British media has engaged in an information war against China – but at what cost?
Published: Mar 07, 2022 04:14 PM
Fake news is like Pinocchio's nose, the more you lie, the longer it grows. Illustration: Liu Rui/GT

Fake news is like Pinocchio's nose, the more you lie, the longer it grows. Illustration: Liu Rui/GT

A sustained British media offensive against China has been ramping up over the last decade, but at what cost? The escalation threatens a once mutually beneficial relationship between the two countries and promotes a rise in anti-Asian hate, as well as Sinophobia, further alienating Chinese people in British society.

British media has, for the longest time, had an international reputation for fact-based reporting and relative neutrality. BBC and Reuters are two particularly notable examples. But is this still the case? Sensationalist tabloids have become more and more prevalent, replacing traditional news media as the more popular sources for information. This has pushed the already aggressive anti-China narrative in traditional print media into absolute sensationalist information warfare.

Headlines plastered with the phrase "but at what cost" have overtaken reporting on China in the UK, with some truly outrageous titles coming from organizations like the BBC, writing: "China is getting smarter - but at what cost." The article that, despite the implication of the title, actually chooses to demonize the rapid development of Shenzhen, which was just a small fishing village in Guangdong Province 30 years ago. However, to anyone who simply browses through headlines, it more directly implies there's an issue with the intelligence of Chinese people.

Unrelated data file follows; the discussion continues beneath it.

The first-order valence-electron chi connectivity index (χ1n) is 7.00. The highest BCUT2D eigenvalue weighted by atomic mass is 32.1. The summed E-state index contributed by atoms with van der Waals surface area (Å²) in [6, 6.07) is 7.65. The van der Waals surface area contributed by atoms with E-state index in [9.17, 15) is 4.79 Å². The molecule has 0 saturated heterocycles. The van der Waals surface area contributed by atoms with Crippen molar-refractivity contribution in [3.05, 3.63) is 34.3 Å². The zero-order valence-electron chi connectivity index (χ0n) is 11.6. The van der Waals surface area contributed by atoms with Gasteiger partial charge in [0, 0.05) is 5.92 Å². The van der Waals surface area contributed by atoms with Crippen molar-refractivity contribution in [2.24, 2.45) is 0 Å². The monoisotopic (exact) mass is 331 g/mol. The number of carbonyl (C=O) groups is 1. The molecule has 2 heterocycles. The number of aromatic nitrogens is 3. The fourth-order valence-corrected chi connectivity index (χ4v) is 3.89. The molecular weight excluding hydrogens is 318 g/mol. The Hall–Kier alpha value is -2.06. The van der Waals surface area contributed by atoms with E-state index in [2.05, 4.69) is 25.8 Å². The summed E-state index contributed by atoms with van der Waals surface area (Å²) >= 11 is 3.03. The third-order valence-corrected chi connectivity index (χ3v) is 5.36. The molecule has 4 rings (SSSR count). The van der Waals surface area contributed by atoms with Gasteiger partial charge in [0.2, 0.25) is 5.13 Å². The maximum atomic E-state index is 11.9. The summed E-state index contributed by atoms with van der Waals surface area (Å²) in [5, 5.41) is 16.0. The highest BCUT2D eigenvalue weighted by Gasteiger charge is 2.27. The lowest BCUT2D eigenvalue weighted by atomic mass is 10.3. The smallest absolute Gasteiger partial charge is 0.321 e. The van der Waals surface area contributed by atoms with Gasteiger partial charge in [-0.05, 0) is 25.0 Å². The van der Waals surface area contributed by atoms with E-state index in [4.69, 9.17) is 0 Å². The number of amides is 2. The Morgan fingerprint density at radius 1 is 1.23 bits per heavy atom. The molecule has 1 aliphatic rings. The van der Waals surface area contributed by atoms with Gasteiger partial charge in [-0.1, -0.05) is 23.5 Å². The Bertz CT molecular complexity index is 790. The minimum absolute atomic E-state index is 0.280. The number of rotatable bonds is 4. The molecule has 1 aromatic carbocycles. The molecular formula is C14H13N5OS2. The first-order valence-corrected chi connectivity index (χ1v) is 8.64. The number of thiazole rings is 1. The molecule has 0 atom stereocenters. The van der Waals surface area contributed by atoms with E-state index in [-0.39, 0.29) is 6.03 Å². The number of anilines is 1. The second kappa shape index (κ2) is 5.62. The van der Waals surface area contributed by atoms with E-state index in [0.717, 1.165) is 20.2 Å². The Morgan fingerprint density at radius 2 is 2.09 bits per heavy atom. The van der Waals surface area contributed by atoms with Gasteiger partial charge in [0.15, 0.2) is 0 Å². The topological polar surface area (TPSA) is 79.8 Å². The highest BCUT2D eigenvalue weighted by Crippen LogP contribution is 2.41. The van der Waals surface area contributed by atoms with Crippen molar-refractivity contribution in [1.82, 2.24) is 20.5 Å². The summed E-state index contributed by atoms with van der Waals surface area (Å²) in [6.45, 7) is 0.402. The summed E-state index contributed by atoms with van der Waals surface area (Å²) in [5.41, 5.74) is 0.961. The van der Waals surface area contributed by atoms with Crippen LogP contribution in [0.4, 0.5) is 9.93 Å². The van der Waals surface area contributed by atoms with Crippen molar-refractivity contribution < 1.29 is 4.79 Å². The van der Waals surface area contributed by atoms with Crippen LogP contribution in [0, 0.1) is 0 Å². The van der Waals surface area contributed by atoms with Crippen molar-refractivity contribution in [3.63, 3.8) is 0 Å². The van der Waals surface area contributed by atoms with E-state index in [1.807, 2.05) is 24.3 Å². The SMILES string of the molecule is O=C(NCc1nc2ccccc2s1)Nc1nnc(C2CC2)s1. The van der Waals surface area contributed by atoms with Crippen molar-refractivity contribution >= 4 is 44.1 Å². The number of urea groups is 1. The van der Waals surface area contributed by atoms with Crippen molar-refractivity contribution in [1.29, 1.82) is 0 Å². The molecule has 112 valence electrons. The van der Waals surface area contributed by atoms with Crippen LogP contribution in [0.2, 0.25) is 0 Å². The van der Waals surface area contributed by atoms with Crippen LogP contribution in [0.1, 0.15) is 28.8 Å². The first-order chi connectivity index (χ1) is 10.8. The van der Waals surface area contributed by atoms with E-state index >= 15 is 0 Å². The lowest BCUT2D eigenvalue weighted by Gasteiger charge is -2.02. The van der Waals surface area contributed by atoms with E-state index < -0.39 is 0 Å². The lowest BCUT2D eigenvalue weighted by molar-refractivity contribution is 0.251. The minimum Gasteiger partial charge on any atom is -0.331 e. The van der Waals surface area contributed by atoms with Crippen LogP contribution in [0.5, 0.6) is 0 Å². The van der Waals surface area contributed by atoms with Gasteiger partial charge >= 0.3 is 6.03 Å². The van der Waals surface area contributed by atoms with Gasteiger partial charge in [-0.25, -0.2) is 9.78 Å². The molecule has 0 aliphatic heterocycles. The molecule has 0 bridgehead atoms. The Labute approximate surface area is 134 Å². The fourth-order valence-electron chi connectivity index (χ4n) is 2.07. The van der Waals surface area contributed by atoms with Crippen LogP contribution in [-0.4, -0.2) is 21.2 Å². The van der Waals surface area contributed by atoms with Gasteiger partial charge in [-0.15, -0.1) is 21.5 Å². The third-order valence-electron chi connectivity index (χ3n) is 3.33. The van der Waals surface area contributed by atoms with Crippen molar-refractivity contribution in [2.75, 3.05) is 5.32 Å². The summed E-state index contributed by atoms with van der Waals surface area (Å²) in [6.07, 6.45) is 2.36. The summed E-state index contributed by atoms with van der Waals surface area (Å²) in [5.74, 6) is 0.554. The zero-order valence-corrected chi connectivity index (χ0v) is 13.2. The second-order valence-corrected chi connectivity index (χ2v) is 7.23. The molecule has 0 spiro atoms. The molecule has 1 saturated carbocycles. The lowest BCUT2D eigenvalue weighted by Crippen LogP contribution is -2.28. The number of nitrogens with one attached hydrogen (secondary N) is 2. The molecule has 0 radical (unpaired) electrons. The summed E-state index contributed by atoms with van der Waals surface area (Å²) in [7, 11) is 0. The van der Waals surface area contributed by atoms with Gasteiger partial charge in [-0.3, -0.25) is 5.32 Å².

Recently, I wrote about how successful the Beijing Winter Olympics Games were, despite how much the media wished to see it fail. The British media aggressively bullied Gu Ailing and Zhu Yi for their choices to represent their ancestral nation. The choice to have Dinigeer Yilamujiang light the Olympic flame was also criticized. We should take note of how much the media attacks Chinese people, despite constant claims that it is actually the government, and not the people, that is worthy of critique.

Chinese people chose to put the personal safety of their compatriots over the economy during COVID-19 epidemic, and the Party follows through with such wishes. This leads the media to question the economic cost for China, and the world. China is simply a cog in the global economy in the eyes of Western nations like the UK, and anything China does that does not satisfy the role the West has designed for them, must be met with resistance.

Between 2000 and 2015, when China joined the WTO, most British analysts described a golden era for China-UK relations. The rapid economic development of China and the sheer size of the Chinese market put it in a prime position to develop a strong trade relationship with Britain. Under the leadership of David Cameron, the UK pursued a strategy that sought nothing other than the strongest deals possible.